From the Viewsroom

Justice league

Paran Balakrishnan | Updated on May 09, 2019 Published on May 09, 2019

The apex court’s handling of the Gogoi case begs many questions

It’s one of the legal world’s first principles, known to laymen and laywomen alike, that justice must be done and also be seen to be done. It would be good to say this happened in the sexual harassment case against India’s Chief Justice Ranjan Gogoi. The allegations were heard by a Supreme Court three-judge bench led by Justice SA Bobde, the next-in-line chief justice. With him were two women judges, including Indu Malhotra, the judge designated to probe all sexual harassment allegations in the court. It beggars belief such a bench would be party to any cover-up. Yet procedures the court followed have created enormous disquiet. To start, before the hearing, Chief Justice Gogoi declared his innocence in open court. His supporters note there’s no other way he could have spoken about the alleged events. (A second inquiry will probe whether any conspiracy existed to undermine the chief justice.)

More seriously, the way the court’s gone about its inquiry has created astonishment. By all indications, the bench heard the complainant who then withdrew, saying she couldn’t appear without counsel. She has since given interviews describing the hearing. But has the bench attempted to verify details in the complainant’s extensive allegations? This isn’t clear. The bench must have inquired into circumstances under which she was held in Tilak Marg police station. We must also presume the bench asked about circumstances surrounding her dismissal as junior court assistant and suspension of her husband and his brother, both with Delhi Police.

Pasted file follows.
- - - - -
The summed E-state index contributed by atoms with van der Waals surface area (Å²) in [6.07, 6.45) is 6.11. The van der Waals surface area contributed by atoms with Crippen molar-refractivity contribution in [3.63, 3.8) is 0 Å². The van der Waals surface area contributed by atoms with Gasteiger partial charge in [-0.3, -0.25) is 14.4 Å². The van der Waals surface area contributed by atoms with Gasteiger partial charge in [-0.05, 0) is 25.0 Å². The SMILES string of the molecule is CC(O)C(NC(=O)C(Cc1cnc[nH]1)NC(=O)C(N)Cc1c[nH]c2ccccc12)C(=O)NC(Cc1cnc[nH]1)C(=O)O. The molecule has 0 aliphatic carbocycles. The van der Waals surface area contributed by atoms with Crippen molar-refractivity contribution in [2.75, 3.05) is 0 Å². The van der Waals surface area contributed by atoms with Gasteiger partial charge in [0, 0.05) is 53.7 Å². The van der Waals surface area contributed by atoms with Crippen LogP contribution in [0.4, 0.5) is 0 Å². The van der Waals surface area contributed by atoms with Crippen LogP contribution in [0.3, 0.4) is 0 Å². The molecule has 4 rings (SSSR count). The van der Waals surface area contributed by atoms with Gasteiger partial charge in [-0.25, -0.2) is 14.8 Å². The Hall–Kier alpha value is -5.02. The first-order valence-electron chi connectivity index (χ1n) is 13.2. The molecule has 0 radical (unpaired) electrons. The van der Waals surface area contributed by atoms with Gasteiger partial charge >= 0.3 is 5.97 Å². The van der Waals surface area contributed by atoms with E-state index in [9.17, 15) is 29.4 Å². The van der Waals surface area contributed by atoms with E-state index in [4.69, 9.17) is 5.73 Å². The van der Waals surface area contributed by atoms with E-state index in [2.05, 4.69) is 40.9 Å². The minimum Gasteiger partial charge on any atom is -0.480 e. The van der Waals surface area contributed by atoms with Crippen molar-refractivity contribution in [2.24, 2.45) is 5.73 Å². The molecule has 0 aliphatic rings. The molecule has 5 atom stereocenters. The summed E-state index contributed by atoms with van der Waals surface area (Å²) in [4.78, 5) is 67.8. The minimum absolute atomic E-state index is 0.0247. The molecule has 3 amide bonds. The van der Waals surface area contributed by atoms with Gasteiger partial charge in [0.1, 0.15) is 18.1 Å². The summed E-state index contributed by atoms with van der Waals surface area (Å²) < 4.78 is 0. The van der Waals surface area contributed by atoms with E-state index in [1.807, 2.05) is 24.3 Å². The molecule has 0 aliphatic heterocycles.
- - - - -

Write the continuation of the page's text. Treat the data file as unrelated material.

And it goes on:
Many other assertions could be fact-checked but we don’t know whether the bench did all this and submitted its report in six days flat. The bench’s findings have been sealed and the complainant’s received no copy. She plans now to file a writ-petition against her dismissal but she’s aware she is taking on a decision by the top court. That’s all the more reason utmost caution should have been taken to ensure she’s clearly dealt a fair hand. The court should not forget another maxim enunciated by Thomas Fuller 300 years ago and reiterated by Lord Denning, Master of the Rolls, in recent years: “Be ye never so high, the law is above you.”

Published on May 09, 2019

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